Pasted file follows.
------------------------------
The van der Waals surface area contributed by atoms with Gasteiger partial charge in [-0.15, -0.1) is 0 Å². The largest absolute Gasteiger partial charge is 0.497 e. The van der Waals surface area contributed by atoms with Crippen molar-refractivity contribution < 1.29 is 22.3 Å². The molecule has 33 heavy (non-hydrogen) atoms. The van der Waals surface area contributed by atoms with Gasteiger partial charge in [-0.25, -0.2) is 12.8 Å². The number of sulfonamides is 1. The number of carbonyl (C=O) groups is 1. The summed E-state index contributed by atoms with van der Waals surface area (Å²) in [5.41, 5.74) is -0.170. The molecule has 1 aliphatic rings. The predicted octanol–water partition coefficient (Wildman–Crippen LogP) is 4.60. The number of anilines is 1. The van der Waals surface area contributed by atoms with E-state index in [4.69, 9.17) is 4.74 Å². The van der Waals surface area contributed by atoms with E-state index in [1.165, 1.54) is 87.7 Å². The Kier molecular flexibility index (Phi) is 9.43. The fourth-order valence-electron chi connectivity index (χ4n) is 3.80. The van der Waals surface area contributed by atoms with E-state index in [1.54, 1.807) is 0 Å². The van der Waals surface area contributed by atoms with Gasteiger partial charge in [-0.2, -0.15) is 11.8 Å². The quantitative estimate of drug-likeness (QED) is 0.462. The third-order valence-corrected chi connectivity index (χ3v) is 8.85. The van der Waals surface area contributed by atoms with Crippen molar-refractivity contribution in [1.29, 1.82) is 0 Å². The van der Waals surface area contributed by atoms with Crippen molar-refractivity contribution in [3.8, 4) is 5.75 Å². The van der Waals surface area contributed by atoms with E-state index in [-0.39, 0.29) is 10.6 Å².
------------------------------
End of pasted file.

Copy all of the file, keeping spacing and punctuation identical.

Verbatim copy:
The van der Waals surface area contributed by atoms with Gasteiger partial charge in [-0.15, -0.1) is 0 Å². The largest absolute Gasteiger partial charge is 0.497 e. The van der Waals surface area contributed by atoms with Crippen molar-refractivity contribution < 1.29 is 22.3 Å². The molecule has 33 heavy (non-hydrogen) atoms. The van der Waals surface area contributed by atoms with Gasteiger partial charge in [-0.25, -0.2) is 12.8 Å². The number of sulfonamides is 1. The number of carbonyl (C=O) groups is 1. The summed E-state index contributed by atoms with van der Waals surface area (Å²) in [5.41, 5.74) is -0.170. The molecule has 1 aliphatic rings. The predicted octanol–water partition coefficient (Wildman–Crippen LogP) is 4.60. The number of anilines is 1. The van der Waals surface area contributed by atoms with E-state index in [4.69, 9.17) is 4.74 Å². The van der Waals surface area contributed by atoms with E-state index in [1.165, 1.54) is 87.7 Å². The Kier molecular flexibility index (Phi) is 9.43. The fourth-order valence-electron chi connectivity index (χ4n) is 3.80. The van der Waals surface area contributed by atoms with E-state index in [1.54, 1.807) is 0 Å². The van der Waals surface area contributed by atoms with Gasteiger partial charge in [-0.2, -0.15) is 11.8 Å². The quantitative estimate of drug-likeness (QED) is 0.462. The third-order valence-corrected chi connectivity index (χ3v) is 8.85. The van der Waals surface area contributed by atoms with Crippen molar-refractivity contribution in [1.29, 1.82) is 0 Å². The van der Waals surface area contributed by atoms with Crippen molar-refractivity contribution in [3.8, 4) is 5.75 Å². The van der Waals surface area contributed by atoms with E-state index in [-0.39, 0.29) is 10.6 Å².